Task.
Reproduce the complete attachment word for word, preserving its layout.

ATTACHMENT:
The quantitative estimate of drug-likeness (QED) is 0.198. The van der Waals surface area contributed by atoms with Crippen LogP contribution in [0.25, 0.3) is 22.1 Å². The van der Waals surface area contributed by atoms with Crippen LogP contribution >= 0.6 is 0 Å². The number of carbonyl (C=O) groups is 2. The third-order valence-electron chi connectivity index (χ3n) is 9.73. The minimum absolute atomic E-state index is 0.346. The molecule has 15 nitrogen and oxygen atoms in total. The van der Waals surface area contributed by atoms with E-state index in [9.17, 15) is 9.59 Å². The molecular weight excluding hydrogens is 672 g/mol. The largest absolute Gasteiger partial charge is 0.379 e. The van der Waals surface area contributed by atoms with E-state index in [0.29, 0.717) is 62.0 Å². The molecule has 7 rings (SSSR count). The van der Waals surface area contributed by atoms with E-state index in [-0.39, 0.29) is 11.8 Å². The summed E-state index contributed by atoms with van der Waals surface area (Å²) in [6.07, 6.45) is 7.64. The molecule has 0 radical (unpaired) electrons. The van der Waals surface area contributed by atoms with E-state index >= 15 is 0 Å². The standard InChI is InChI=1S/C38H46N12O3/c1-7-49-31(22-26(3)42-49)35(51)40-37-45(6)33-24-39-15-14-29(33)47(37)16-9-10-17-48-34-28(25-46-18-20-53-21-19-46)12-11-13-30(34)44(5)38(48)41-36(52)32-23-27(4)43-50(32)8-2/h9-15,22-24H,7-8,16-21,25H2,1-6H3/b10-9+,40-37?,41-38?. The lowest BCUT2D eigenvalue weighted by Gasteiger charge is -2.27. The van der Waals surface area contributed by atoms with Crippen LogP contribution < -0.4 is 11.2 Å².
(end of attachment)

The quantitative estimate of drug-likeness (QED) is 0.198. The van der Waals surface area contributed by atoms with Crippen LogP contribution in [0.25, 0.3) is 22.1 Å². The van der Waals surface area contributed by atoms with Crippen LogP contribution >= 0.6 is 0 Å². The number of carbonyl (C=O) groups is 2. The third-order valence-electron chi connectivity index (χ3n) is 9.73. The minimum absolute atomic E-state index is 0.346. The molecule has 15 nitrogen and oxygen atoms in total. The van der Waals surface area contributed by atoms with E-state index in [9.17, 15) is 9.59 Å². The molecular weight excluding hydrogens is 672 g/mol. The largest absolute Gasteiger partial charge is 0.379 e. The van der Waals surface area contributed by atoms with E-state index in [0.29, 0.717) is 62.0 Å². The molecule has 7 rings (SSSR count). The van der Waals surface area contributed by atoms with E-state index in [-0.39, 0.29) is 11.8 Å². The summed E-state index contributed by atoms with van der Waals surface area (Å²) in [6.07, 6.45) is 7.64. The molecule has 0 radical (unpaired) electrons. The van der Waals surface area contributed by atoms with E-state index >= 15 is 0 Å². The standard InChI is InChI=1S/C38H46N12O3/c1-7-49-31(22-26(3)42-49)35(51)40-37-45(6)33-24-39-15-14-29(33)47(37)16-9-10-17-48-34-28(25-46-18-20-53-21-19-46)12-11-13-30(34)44(5)38(48)41-36(52)32-23-27(4)43-50(32)8-2/h9-15,22-24H,7-8,16-21,25H2,1-6H3/b10-9+,40-37?,41-38?. The lowest BCUT2D eigenvalue weighted by Gasteiger charge is -2.27. The van der Waals surface area contributed by atoms with Crippen LogP contribution < -0.4 is 11.2 Å².